Suffering cannot separate us from the love of God. As Christians, we identify with Christ in our suffering. Since we are united to Christ all that we go through in this life is bound up with Christ. Paul links our suffering with Christ’s suffering and with glory. If anything, in our suffering we turn more deeply into the unshakeable love of God. Yes, we will face struggles and tribulations and sometimes famine and even nakedness, but we will never be separated from the love of God in Christ. We are united to Christ. We are bound up with Christ. His Resurrection is our resurrection. His glory is our glory.
Our minor afflictions awaken in us a longing, a yearning for the world to be put to rights. We sense glimmers of a glory to come in waking and sleeping, in stories and in desires. This yearning, this longing is in tune with a longing, a groaning that reverberates in all creation. And this groaning in creation is in tune with an even deeper groaning or longing of the Spirit of God. There is a triple groaning or yearning: within creation, within us, and within the Spirit of God.
Last week, Isaiah 55 hinted at a reversal of the curse in creation when he says, “ Instead of the thorn shall come up the cypress; instead of the brier shall come up the myrtle; and it shall make a name for the Lord, an everlasting sign that shall not be cut off.”  This week we read in Romans 8, “For the creation waits with eager longing for the revealing of the sons of God. For the creation was subjected to futility, not willingly, but because of him who subjected it, in hope that the creation itself will be set free from its bondage to corruption and obtain the freedom of the glory of the children of God. For we know that the whole creation has been groaning together in the pains of childbirth until now. And not only the creation, but we ourselves, who have the firstfruits of the Spirit, groan inwardly as we wait eagerly for adoption as sons, the redemption of our bodies.  Finally, it is the Spirit of God who is working in and through us in this great prayer of redemption. Paul writes, “Likewise the Spirit helps us in our weakness. For we do not know what to pray for as we ought, but the Spirit himself intercedes for us with groanings too deep for words.”
Let me back up slightly. Your faith in Jesus Christ is a sign that God has already taken hold you. You have been joined to Christ by the Holy Spirit. That bond of love is unshakeable. No matter what you feel or suffer or struggle through, the love of Christ surrounds you and ultimately makes you more than a conqueror. When you face the daily struggles of life or you encounter serious problems, look to Jesus Christ. Count your suffering with Christ, trusting that this suffering is leading to glory. That is glory in Christ.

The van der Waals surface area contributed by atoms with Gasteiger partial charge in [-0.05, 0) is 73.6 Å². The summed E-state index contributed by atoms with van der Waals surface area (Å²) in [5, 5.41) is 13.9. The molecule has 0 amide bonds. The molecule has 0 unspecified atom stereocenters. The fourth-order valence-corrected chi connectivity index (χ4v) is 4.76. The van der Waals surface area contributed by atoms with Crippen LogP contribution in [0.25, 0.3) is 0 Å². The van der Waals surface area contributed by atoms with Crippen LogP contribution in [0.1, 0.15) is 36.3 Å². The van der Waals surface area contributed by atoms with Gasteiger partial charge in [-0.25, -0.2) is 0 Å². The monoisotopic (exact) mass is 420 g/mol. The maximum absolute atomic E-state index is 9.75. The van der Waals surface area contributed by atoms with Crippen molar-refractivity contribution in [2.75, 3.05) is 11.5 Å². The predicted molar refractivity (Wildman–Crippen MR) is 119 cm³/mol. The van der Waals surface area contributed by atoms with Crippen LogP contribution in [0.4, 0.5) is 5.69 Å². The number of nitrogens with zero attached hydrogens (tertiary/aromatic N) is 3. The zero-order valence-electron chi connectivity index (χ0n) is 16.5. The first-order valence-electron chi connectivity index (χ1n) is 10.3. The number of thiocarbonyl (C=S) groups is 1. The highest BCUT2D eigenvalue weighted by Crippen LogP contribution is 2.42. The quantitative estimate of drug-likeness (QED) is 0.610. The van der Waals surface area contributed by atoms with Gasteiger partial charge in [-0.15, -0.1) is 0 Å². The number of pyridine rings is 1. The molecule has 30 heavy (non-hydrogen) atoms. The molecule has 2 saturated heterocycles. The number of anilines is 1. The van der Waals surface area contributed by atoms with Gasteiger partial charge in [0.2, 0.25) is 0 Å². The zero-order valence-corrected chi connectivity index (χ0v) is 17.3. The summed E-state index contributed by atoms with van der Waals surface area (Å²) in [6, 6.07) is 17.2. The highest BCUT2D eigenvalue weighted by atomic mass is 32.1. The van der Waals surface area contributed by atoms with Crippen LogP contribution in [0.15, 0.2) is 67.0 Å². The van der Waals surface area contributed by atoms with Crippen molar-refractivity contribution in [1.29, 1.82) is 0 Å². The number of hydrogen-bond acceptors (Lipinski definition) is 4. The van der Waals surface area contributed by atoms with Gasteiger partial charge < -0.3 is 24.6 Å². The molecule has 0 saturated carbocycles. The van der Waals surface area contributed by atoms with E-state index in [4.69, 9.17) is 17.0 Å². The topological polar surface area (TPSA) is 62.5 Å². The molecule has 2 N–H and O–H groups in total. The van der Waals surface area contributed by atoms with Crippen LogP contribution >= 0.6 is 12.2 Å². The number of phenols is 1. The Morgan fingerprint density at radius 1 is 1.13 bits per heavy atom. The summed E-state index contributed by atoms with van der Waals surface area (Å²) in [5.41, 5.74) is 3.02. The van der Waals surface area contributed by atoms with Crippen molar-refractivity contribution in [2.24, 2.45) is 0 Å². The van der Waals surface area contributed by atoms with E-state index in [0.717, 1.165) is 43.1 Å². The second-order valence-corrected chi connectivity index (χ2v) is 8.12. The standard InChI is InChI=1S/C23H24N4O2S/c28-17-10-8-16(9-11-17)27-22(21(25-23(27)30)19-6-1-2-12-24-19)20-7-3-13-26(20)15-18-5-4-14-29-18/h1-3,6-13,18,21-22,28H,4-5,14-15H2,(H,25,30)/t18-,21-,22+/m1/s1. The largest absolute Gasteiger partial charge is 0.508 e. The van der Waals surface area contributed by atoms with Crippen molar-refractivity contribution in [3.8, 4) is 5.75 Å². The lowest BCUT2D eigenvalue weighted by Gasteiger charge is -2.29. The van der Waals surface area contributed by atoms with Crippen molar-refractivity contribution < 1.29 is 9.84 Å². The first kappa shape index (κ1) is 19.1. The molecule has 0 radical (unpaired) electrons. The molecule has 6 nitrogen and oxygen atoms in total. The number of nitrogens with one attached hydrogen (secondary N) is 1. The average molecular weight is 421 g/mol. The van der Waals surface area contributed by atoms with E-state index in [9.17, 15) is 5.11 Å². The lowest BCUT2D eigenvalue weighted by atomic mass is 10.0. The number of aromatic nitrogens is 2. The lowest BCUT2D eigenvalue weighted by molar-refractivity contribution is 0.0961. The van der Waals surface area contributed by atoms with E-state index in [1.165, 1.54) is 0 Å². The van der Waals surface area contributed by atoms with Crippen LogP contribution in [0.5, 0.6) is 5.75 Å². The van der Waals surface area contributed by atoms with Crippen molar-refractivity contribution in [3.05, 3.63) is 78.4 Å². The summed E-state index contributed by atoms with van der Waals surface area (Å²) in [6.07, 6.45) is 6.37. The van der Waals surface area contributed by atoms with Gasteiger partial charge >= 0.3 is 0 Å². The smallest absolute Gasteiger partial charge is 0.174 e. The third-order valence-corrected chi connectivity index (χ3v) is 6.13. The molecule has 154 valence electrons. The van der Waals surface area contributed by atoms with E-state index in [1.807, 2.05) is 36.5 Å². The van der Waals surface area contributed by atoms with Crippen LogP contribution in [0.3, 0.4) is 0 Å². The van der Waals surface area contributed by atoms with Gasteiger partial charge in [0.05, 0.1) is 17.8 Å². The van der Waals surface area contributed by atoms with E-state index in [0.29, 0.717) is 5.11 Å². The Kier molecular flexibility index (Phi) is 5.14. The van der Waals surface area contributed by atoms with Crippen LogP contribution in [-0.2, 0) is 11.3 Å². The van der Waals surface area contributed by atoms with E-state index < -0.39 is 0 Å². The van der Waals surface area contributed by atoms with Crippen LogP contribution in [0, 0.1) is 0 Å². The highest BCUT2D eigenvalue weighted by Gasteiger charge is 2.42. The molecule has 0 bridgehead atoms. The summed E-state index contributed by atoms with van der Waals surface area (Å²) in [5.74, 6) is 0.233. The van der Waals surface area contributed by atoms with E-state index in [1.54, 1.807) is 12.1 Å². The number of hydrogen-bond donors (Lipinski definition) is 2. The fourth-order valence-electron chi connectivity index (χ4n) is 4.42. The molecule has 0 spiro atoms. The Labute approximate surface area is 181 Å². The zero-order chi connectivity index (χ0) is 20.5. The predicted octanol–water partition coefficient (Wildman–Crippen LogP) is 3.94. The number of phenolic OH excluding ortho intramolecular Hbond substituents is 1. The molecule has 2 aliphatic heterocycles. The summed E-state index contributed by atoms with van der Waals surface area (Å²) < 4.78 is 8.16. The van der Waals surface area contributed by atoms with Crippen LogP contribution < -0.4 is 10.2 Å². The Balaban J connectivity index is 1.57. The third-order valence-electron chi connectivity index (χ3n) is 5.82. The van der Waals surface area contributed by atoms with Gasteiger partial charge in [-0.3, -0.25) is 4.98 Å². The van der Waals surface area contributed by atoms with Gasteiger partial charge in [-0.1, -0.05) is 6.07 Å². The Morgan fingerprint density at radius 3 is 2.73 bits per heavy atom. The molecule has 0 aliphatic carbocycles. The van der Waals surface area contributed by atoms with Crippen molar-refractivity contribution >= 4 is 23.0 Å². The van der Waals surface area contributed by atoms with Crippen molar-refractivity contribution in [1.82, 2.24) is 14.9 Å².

You are moving to glory and all creation is moving to glory. The glory in our Savior Jesus Christ. Jesus Christ is all in all and will be all in all. One way we participate in this movement toward glory is through yearning, longing, groaning for the unveiling of the Lord.
Today as you look at your own life, you may see things you don’t like. As you look at our world, you see things you don’t like. Turn those frustrations into prayer. Let the longing for the new creation flow through you. This week as I sat with Kelly in the emergency room, I looked at all the people waiting for treatment, and I silently prayed for the people. When I go to the mall or sit in the dialysis clinic or even go to the movies, I want join in the great prayer of the ages for God to touch these people and these places with His love. May Christ work through each of us to join in the great prayer of redemption for all creation.
 The Holy Bible: English Standard Version (Wheaton, IL: Crossway Bibles, 2016), Ro 8:6.
 The Holy Bible: English Standard Version (Wheaton, IL: Crossway Bibles, 2016), Ro 8:9.
 The Holy Bible: English Standard Version (Wheaton, IL: Crossway Bibles, 2016), Is 55:13.
 The Holy Bible: English Standard Version (Wheaton, IL: Crossway Bibles, 2016), Ro 8:19–23.
 The Holy Bible: English Standard Version (Wheaton, IL: Crossway Bibles, 2016), Ro 8:26.